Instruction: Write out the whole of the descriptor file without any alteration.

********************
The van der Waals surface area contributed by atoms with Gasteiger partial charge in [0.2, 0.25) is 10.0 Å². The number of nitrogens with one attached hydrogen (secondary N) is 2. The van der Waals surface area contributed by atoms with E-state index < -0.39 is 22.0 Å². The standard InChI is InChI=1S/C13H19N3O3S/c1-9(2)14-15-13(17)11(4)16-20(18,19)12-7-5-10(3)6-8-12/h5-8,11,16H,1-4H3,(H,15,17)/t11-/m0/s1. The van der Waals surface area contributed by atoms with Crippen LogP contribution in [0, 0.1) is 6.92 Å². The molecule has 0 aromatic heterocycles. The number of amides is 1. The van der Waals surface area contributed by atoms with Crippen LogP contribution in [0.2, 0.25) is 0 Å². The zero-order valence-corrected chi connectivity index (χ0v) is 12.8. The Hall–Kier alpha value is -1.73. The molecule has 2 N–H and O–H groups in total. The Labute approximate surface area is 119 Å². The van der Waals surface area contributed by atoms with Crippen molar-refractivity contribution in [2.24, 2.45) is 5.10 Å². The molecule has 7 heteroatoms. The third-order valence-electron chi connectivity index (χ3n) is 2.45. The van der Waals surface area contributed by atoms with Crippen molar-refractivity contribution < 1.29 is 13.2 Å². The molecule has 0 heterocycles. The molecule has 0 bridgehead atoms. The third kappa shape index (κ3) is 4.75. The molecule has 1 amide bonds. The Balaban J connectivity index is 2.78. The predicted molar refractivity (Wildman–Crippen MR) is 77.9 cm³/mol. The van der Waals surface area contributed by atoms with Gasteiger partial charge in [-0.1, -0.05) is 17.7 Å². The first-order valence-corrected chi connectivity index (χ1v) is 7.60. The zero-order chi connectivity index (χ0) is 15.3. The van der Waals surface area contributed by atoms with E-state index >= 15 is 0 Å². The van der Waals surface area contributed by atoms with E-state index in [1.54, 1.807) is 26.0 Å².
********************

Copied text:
The van der Waals surface area contributed by atoms with Gasteiger partial charge in [0.2, 0.25) is 10.0 Å². The number of nitrogens with one attached hydrogen (secondary N) is 2. The van der Waals surface area contributed by atoms with E-state index < -0.39 is 22.0 Å². The standard InChI is InChI=1S/C13H19N3O3S/c1-9(2)14-15-13(17)11(4)16-20(18,19)12-7-5-10(3)6-8-12/h5-8,11,16H,1-4H3,(H,15,17)/t11-/m0/s1. The van der Waals surface area contributed by atoms with Crippen LogP contribution in [0, 0.1) is 6.92 Å². The molecule has 0 aromatic heterocycles. The number of amides is 1. The van der Waals surface area contributed by atoms with Crippen LogP contribution in [0.2, 0.25) is 0 Å². The zero-order valence-corrected chi connectivity index (χ0v) is 12.8. The Hall–Kier alpha value is -1.73. The molecule has 2 N–H and O–H groups in total. The Labute approximate surface area is 119 Å². The van der Waals surface area contributed by atoms with Crippen molar-refractivity contribution in [2.24, 2.45) is 5.10 Å². The molecule has 7 heteroatoms. The third-order valence-electron chi connectivity index (χ3n) is 2.45. The van der Waals surface area contributed by atoms with Crippen molar-refractivity contribution < 1.29 is 13.2 Å². The molecule has 0 heterocycles. The molecule has 0 bridgehead atoms. The third kappa shape index (κ3) is 4.75. The molecule has 1 amide bonds. The Balaban J connectivity index is 2.78. The predicted molar refractivity (Wildman–Crippen MR) is 77.9 cm³/mol. The van der Waals surface area contributed by atoms with Gasteiger partial charge in [-0.1, -0.05) is 17.7 Å². The first-order valence-corrected chi connectivity index (χ1v) is 7.60. The zero-order chi connectivity index (χ0) is 15.3. The van der Waals surface area contributed by atoms with E-state index >= 15 is 0 Å². The van der Waals surface area contributed by atoms with E-state index in [1.54, 1.807) is 26.0 Å².